NJ Sierra Club reports 4.1.2019 – A wildfire that engulfed nearly 12,000 acres of the Pinelands has been reported contained. No injuries or property damage were reported. The blaze that consumed 18 square miles of Penn State Forest serves as a fresh reminder of the danger of wildfires and the role that the failings of state policies continue to play in increasing that danger.

“We are glad that the fire is under control and no one was hurt, but this is a reminder of the dangers of wildfires. These fires may be naturally occurring, but the larger fires in the Pines are becoming worse and more frequent. This is because of climate change and over-pumping of aquifers leading to drier and more dangerous conditions. We continue to build in the middle of the Pinelands and change the ecology of the region. Putting natural gas pipelines such as NJNG’s Southern Reliability Link in the middle of those areas could turn future forest fires into disasters if the blazes come into contact with those lines,” said Jeff Tittel, director of the New Jersey Sierra Club. “Development and climate change are putting more people at risk, and the state needs to a better job managing our lands and protecting our forests in the Pinelands.”

A 2016 article in Rolling Stone warned that America’s worst forest fire could happen in New Jersey. The environmental conditions and location of the Pinelands, ongoing development and pipelines all play a role in that threat. The proposed Heritage Minerals project would put 4,000 new homes into the region. Work on the Southern Reliability Link pipeline in the Pinelands continues. South Jersey Gas’s proposed pipeline is dead for now, but could come back.

“The Pinelands are surrounded by development, creating the prospect of a catastrophic fire as outlined in a Rolling Stone article in 2016 that said we could suffer the nation’s worst forest fire. That article laid out a worst-case scenario, a wind-blown blaze in dry conditions quickly cutting through the region. That scenario becomes more likely if we continue to over-pump the aquifers, dry out our wetlands and forests and put more people in harm’s way with more development like the massive Heritage Minerals project, and more pipelines like the SRL,” said Tittel. “It’s like playing Russian roulette with a fully loaded gun; it’s only a matter of time one of these forest fires turns into a true disaster.”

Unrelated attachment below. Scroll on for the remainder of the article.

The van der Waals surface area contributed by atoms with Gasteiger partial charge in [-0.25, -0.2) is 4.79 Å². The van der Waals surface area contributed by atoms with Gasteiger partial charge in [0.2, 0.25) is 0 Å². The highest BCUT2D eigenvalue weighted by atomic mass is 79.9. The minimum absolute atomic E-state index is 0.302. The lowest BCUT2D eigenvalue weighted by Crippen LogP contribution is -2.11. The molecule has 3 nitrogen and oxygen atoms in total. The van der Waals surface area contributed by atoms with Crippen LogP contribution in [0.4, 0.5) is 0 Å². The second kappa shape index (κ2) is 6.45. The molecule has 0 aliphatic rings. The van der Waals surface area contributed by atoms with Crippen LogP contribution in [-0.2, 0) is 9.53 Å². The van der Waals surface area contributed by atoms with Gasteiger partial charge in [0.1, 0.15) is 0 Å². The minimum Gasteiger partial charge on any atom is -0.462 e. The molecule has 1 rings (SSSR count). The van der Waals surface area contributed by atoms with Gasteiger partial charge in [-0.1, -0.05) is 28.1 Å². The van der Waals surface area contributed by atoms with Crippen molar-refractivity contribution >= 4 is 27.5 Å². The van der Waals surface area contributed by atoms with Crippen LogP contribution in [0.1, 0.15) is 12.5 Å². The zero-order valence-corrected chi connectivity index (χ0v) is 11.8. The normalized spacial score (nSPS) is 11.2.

Prescribed burns as were conducted recently by the State Forest Fire Service under the Prescribed Burn Act signed by Gov. Murphy last year are designed to reduce undergrowth and reduce chances of wildfires. That strategy comes with its own concerns about the impact of the burns, and the absence of strong environmental and safety standards.

“We have serious concerns that the Prescribed Burn Act does not properly address the serious issue of forest fires and how the prescribed burns affect them. The act does not properly consider climate impacts, air pollution, safety concerns, and liability. While prescribed burns can be at times important conservation tools, there needs to be much clearer guidelines and standards. The soil can dry out, making it harder for forests to recover from the burns. We are also worried that our forests’ resiliency and restoration could be compromised,” said Jeff Tittel, director of the New Jersey Sierra Club. “New Jersey needs a better plan with the constant threat of fire in the Pinelands.  If we want to preserve our precious forest, we need to keep people out of those areas. We need better use of maps that identify high-risk areas where developments should not go. New Jersey needs to consider that due to climate change and forest management, we cannot rely on fighting with fire.”